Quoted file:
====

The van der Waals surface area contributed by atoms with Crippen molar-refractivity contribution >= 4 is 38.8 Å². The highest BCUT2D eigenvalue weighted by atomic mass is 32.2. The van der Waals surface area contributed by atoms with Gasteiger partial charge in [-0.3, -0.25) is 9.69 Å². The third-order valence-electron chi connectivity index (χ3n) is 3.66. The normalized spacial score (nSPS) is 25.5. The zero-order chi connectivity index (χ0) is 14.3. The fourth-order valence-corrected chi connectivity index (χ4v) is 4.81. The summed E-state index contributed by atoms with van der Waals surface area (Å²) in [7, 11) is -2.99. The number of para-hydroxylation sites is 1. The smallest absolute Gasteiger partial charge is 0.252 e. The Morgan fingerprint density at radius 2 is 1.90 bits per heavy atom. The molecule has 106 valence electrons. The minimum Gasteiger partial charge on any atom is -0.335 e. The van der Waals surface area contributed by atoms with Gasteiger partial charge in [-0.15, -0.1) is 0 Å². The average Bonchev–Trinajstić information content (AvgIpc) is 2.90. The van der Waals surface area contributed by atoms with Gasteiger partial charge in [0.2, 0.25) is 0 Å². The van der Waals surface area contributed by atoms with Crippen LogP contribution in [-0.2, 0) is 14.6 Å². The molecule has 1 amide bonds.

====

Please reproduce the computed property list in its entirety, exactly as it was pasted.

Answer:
The van der Waals surface area contributed by atoms with Crippen molar-refractivity contribution >= 4 is 38.8 Å². The highest BCUT2D eigenvalue weighted by atomic mass is 32.2. The van der Waals surface area contributed by atoms with Gasteiger partial charge in [-0.3, -0.25) is 9.69 Å². The third-order valence-electron chi connectivity index (χ3n) is 3.66. The normalized spacial score (nSPS) is 25.5. The zero-order chi connectivity index (χ0) is 14.3. The fourth-order valence-corrected chi connectivity index (χ4v) is 4.81. The summed E-state index contributed by atoms with van der Waals surface area (Å²) in [7, 11) is -2.99. The number of para-hydroxylation sites is 1. The smallest absolute Gasteiger partial charge is 0.252 e. The Morgan fingerprint density at radius 2 is 1.90 bits per heavy atom. The molecule has 106 valence electrons. The minimum Gasteiger partial charge on any atom is -0.335 e. The van der Waals surface area contributed by atoms with Gasteiger partial charge in [-0.15, -0.1) is 0 Å². The average Bonchev–Trinajstić information content (AvgIpc) is 2.90. The van der Waals surface area contributed by atoms with Gasteiger partial charge in [0.2, 0.25) is 0 Å². The van der Waals surface area contributed by atoms with Crippen LogP contribution in [-0.2, 0) is 14.6 Å². The molecule has 1 amide bonds.